By The Law Offices of Ronald H. Kauffman of Ronald H. Kauffman, P.A. posted in Equitable Distribution on Wednesday, August 17, 2016.
Nevada has little known laws to attract business in facilitating asset protection, including in divorce cases involving property division.
As the New York Times recently reported:
Over the last decade, for example, New Hampshire has passed nearly a dozen laws affecting trusts that expanded their life span, lowered taxes and made it easier to transfer assets. In 2013, the state created a special trust court subdivision to handle the complex litigation; last year, an overhaul of state banking laws simplified regulations.
Still, Nevada “is definitely the most aggressive. Starting with the absence of any state income tax and resilient secrecy protections, Nevada has added a passel of laws and regulations intended to lure trust business.
Individuals who establish irrevocable trusts have more flexibility to transfer assets to a new trust with more favorable terms. Creditors are blocked from access to money held in trusts.
I’ve written about equitable distribution before. In Florida, all marital assets are subject to equitable distribution. So, even if you leave assets to your children in a revocable trust, they can also be at risk to equitable distribution depending on the circumstances and how they are used.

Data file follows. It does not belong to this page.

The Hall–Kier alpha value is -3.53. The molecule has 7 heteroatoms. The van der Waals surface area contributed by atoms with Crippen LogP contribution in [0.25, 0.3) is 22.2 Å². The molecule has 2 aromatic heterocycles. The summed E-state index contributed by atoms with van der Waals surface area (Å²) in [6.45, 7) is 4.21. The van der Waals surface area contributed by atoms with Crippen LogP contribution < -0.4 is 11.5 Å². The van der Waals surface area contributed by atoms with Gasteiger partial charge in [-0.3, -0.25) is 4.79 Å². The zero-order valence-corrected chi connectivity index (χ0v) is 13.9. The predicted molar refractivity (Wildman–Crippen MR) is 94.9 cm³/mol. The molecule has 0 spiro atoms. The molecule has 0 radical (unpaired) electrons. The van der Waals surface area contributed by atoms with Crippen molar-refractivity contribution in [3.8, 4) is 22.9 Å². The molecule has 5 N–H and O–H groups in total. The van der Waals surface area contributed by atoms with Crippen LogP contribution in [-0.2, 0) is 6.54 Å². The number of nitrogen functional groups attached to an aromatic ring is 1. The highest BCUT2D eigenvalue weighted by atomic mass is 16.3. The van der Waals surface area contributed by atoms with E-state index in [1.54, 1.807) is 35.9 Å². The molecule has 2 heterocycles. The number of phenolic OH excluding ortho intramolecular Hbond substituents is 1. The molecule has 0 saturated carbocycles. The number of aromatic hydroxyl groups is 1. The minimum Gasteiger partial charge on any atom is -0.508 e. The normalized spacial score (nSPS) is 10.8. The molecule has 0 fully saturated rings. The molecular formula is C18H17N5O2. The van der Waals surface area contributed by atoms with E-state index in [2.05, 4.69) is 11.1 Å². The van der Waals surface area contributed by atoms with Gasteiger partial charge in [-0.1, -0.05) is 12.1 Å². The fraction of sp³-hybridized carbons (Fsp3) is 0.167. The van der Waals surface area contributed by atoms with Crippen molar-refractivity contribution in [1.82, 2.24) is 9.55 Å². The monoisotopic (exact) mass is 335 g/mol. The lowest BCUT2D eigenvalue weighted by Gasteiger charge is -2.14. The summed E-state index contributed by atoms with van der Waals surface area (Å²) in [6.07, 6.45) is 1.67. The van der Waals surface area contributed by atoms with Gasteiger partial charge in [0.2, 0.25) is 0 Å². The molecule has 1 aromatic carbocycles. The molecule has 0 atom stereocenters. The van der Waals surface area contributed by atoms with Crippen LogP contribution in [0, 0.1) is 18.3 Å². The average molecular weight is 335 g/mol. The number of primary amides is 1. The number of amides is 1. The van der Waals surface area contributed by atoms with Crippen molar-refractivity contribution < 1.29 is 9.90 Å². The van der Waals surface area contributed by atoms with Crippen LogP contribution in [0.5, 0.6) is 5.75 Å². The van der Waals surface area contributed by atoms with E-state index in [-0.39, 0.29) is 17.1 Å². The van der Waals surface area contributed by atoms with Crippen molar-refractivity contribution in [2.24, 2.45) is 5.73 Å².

However, if you create an Irrevocable Pure Grantor Trust (IPUG) and leave assets to your children in their own IPUG, there may be an argument to declare those assets as separate property.
The best way to protect assets in a divorce, of course, is to have a well-written premarital agreement covering the disposition of all of your assets in the event of divorce. Additionally, post-nuptial agreements can also be entered into during the marriage to cover the same ground.
In Florida, assets acquired before the marriage are your separate, non-marital assets. So are noninterspousal gifts, bequests, income from nonmarital assets and assets excluded in written prenuptial and postnuptial agreements.
The most important step to protect your separate assets is to keep them non-marital at all times. As soon as you put your non-marital or inherited money into a joint account with your spouse, that money will very likely be considered a marital asset to be divided in a divorce.
Even if you can show the judge the exact amount in a joint account that came from your inheritance or non-marital assets, the funds are commingled.
The New York Times article is here.